Linguet, "Attack on the Nobility" from Annales politiques (1789)

Simon–Henri Linguet was one of the most active and irascible old regime figures. Among his many careers, he was a lawyer (who was disbarred in 1775) and a journalist (who was forced to give up his newspaper and flee to England in 1776). Throughout his life, he remained both a resolute monarchist and an intemperate critic of the excesses of royal ministers, Parlementary magistrates, lawyers—anyone he considered to be exercising too much power. In this passage, from early 1789, he attacks the old regime nobility on behalf of the French "nation," by which he meant those who truly wanted to help their fellow countrymen, not merely to serve themselves (of which he accused the nobles).


A kind of dialogue was printed . . . it is a text that needs to be studied. "The King could manage without you, said the Marshal of France. The Gentleman replies: What do you mean by that? WHAT WOULD THE KING BE WITHOUT THE NOBILITY?" People admired this passage . . . [but] it is considered as a real insult to the rest of the Nation.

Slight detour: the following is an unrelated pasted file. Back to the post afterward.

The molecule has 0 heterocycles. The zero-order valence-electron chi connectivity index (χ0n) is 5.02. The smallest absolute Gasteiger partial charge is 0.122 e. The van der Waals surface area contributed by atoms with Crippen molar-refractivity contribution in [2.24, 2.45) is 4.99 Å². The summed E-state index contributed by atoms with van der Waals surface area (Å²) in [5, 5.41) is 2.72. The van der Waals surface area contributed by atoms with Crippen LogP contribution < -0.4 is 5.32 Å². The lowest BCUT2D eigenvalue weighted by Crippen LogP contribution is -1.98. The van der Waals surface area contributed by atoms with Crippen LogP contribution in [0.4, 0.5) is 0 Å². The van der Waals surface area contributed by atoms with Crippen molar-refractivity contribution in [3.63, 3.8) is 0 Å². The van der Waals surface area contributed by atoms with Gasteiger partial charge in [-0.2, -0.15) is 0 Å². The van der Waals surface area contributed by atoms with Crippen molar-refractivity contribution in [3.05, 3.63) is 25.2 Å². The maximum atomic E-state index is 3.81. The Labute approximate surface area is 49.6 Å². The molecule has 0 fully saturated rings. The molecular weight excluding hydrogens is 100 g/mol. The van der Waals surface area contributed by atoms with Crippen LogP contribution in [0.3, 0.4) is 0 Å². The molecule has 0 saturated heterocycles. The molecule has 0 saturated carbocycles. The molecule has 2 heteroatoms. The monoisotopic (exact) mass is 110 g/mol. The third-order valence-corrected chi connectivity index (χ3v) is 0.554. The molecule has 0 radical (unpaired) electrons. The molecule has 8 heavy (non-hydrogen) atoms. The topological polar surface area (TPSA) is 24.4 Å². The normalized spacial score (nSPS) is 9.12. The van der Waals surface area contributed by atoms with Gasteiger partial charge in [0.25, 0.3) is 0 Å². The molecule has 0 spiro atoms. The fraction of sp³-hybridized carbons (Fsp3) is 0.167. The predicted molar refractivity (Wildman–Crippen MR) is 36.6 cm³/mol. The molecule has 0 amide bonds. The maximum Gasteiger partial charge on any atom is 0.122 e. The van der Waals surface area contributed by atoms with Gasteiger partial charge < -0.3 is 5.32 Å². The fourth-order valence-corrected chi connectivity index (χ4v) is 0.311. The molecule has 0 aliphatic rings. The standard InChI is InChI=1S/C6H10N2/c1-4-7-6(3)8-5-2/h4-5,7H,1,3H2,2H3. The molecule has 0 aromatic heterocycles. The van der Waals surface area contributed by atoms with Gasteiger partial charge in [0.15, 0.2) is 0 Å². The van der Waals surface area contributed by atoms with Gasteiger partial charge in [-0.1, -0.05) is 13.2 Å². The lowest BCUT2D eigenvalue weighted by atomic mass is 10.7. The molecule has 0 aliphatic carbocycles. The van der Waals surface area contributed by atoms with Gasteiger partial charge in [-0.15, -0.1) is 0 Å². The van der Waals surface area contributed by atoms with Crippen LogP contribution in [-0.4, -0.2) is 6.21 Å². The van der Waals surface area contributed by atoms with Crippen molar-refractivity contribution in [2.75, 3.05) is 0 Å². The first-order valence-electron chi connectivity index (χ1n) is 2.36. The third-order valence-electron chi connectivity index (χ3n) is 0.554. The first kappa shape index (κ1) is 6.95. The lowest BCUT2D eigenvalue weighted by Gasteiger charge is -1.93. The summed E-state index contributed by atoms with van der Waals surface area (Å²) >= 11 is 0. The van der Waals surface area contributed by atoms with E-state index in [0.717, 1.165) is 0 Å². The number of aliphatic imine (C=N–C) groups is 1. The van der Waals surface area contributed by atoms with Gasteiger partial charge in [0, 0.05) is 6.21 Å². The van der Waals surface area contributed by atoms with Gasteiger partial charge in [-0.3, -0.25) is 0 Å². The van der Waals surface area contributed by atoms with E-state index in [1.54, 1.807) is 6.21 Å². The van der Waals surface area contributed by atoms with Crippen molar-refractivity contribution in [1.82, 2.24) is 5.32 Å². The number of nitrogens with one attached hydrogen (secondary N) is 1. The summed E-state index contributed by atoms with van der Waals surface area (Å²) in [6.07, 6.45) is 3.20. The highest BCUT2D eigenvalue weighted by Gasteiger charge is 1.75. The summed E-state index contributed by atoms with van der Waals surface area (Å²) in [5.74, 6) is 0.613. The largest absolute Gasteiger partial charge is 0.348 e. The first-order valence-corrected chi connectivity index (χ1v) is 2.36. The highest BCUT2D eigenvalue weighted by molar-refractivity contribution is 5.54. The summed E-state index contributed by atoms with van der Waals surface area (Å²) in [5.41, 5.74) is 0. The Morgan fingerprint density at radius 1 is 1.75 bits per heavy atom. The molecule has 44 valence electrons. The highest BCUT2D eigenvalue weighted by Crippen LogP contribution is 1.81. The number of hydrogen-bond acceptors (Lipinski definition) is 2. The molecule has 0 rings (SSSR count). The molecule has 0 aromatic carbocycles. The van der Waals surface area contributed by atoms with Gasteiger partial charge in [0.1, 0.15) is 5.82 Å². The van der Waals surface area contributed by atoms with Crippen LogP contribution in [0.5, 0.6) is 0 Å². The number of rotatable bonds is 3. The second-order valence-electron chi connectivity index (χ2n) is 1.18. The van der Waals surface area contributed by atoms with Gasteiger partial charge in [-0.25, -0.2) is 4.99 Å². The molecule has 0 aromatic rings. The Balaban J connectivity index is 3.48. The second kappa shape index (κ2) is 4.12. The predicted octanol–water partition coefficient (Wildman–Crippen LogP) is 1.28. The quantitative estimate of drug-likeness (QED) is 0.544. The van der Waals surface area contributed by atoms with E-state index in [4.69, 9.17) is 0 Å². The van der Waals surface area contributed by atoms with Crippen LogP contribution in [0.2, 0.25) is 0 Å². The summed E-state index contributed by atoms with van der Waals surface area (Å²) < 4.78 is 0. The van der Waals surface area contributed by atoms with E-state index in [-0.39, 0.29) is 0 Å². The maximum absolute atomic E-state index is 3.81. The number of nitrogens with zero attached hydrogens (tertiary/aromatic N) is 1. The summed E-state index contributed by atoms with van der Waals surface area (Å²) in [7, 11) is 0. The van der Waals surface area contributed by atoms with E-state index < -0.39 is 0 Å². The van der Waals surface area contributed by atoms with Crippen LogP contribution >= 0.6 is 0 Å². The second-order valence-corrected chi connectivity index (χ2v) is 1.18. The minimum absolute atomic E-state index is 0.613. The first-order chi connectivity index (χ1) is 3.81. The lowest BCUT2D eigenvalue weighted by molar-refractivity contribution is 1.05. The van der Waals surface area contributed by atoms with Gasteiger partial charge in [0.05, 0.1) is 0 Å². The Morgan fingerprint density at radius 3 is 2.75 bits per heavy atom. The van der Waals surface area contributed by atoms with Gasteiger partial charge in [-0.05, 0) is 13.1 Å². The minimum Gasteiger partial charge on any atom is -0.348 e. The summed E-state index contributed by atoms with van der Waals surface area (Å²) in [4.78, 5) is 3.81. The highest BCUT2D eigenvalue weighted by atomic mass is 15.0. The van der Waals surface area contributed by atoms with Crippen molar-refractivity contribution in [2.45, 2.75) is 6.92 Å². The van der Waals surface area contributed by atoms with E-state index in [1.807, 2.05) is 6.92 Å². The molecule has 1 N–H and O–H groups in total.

What! Some Gentlemen from Dauphiné dared to ask what the King of France would do at the end of the eighteenth century without the Nobility? What would He be? He would be what He is: a Sovereign; the venerated Chief of a brave, industrious, polite, and faithful people. The Nobility probably constitutes a distinguished part [of that people], but if this part was eliminated, would everyone else be wiped out? . . .

The Nobility were hardly bearable in the times when they constituted with the Clergy the Political Body. If you wanted to be a renowned citizen, you had to be a Baron or a Priest. Then these Barons personally took care of the soldiers based on their domains. They could then call themselves the true supports of the throne and it was worthy to allow them so many privileges. At that time, this active class was legitimated by the real services given to the State.

Source: Simon-Nicolas-Henri Linguet, Annales politiques, civiles et littéraires du dix-huitième siècle, 19 vols. (London and Paris, 1777–92), 19:98–99.